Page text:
When looking through the history of consumerism, there is one thing that remains clear to publishers of all sizes – today’s consumer is drastically different than those from five years ago. Gone are the days when publishers could mass advertise and still hope for success. Consumers now expect a catered and personalized interaction on a continual basis. We are in, what is dubbed, the “Netflix era.”
While select publishers have begun to take notice of this and incorporate this personalized mindset into their business strategy, many are still in need of a wakeup call. Take Disney’s recent departure from streaming powerhouse Netflix, for example. When Disney announced it was launching its own streaming service, it was seen as a logical response for a business in this era. This decision gave the entertainment giant the ability to reach consumers directly and has bigger implications than many people realize. This is a move publishers everywhere should watch closely, from the New York Times to local daily papers.
For publishers in the “Netflix era,” you either gather data or you die.
Personalization is key
This data delivers the opportunity for personalization, which is vital to consumers. According to Microsoft, the average attention span has declined to eight seconds, down from 12 seconds in 2000. Coupled with the fact that most humans experience 5,000 advertisements per day, consumers demand content that is relevant, timely and automatic.
Many publishers are still fighting through the jungle of data and are unsure of how and why this is a vital aspect of their business. With its departure from Netflix, Disney’s new streaming service will allow the company to reach all of its consumers directly. Why does this matter? Out of all levels of data collection, first-party data provides the greatest opportunity for optimization and value as insights are gathered straight from the source. This new service will permit them to gather first-party data on consumption habits in order to personalize the experience for each individual viewer – just as Netflix has done.
This continued evolution in broadcast media has proven successful and now print media needs to follow suit. Even with print, a historically static medium, consumers demand content that is instantaneous and tailored. This is a substantial difference from many news websites where a “most read” section is the biggest piece of personalization available.
Data is mandatory
Having the opportunity to collect and leverage first-party data and, as a result, have the ability to analyze consumption habits, is priceless. This process allows companies to create better customer experiences and more fulfilled users.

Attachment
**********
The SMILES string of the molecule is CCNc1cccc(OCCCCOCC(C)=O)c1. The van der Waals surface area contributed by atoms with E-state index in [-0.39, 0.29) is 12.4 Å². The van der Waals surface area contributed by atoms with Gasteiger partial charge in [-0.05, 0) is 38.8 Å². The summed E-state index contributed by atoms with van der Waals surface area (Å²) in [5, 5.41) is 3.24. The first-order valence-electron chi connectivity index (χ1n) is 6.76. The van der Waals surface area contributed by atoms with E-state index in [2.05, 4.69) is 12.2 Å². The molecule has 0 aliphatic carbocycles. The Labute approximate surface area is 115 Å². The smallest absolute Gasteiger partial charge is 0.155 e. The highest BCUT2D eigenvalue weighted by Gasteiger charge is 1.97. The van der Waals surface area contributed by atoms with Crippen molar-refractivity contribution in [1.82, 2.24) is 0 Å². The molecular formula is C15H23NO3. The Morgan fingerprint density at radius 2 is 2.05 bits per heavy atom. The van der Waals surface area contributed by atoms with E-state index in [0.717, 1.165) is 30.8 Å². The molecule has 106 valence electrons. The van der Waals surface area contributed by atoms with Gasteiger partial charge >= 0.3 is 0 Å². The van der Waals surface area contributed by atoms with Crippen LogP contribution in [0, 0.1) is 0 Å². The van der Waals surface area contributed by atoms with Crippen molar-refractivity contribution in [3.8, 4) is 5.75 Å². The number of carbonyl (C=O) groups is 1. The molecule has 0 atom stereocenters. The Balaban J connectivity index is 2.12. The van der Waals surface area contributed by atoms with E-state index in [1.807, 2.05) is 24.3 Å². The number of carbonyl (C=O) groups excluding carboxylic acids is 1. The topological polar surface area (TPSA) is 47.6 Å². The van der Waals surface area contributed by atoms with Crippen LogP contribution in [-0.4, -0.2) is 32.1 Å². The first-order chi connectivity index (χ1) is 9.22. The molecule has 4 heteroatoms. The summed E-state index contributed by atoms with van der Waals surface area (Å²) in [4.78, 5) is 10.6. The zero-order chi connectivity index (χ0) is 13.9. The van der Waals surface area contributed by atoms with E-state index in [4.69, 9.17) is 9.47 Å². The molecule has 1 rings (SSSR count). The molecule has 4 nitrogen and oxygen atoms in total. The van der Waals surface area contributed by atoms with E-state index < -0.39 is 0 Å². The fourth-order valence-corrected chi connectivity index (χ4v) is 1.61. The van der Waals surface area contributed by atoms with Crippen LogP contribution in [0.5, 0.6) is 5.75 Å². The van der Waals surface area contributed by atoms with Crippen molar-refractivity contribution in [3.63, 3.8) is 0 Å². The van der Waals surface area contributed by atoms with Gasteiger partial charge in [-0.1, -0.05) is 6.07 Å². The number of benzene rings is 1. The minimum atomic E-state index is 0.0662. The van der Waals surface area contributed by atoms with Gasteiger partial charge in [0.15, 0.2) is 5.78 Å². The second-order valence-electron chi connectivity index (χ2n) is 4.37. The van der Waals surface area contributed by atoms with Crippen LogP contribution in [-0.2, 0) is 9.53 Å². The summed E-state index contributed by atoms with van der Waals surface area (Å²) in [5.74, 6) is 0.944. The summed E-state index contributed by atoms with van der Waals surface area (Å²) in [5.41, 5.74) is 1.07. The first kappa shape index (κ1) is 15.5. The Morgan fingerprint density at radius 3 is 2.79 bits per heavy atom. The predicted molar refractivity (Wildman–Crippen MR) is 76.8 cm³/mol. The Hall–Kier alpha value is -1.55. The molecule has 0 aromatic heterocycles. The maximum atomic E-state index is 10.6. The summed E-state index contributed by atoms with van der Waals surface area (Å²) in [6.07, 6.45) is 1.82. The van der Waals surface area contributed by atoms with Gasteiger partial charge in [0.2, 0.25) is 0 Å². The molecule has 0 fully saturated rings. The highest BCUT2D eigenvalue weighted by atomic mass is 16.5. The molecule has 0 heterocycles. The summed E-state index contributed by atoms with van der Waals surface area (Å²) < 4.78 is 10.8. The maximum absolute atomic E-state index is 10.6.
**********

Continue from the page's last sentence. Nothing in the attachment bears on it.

When examining successful companies, it is apparent that first-party data collection is no longer just an option, but is now mandatory. It is vital that publishers adapt a new data approach with their content teams and technology stacks in order to retain customers through real-time personalization. In fact, in a survey done by Forrester Consulting, 87% of respondents listed first-party data as the most important data source, but only 49% said they would likely increase their usage in the future. If they continue to ignore this, publishers will risk rapidly declining subscription numbers.
Understandably, this new mindset is no small ask for print publishers. It will require each company to adopt a completely new data approach, but the need is real. Just a few short years ago, ESPN was a fortress, the heart of televised sports viewing. Now it is seeing its subscription numbers fall and firing household names. Rolling Stone has experienced a similar fate recently. With its impending sale, the company admitted that it was not able to keep up with trends in the publishing industry.
First-party data is the future
These moves in print media is evidence that how consumers experience content has changed and this also demands a change in how publishers conduct their business.
Consumers’ demand for personalized content will never end. In fact, it will only get stronger and evolve to include other aspects of their consumption experience. With this advancement, it is vital that publishers progress on a similar, if not greater, scale.
First-party data provides the ability to closely understand experiences and ensure that publishers are delivering relevant and timely content to the intended recipients. This data collection on the back-end will provide a much better result on the front-end.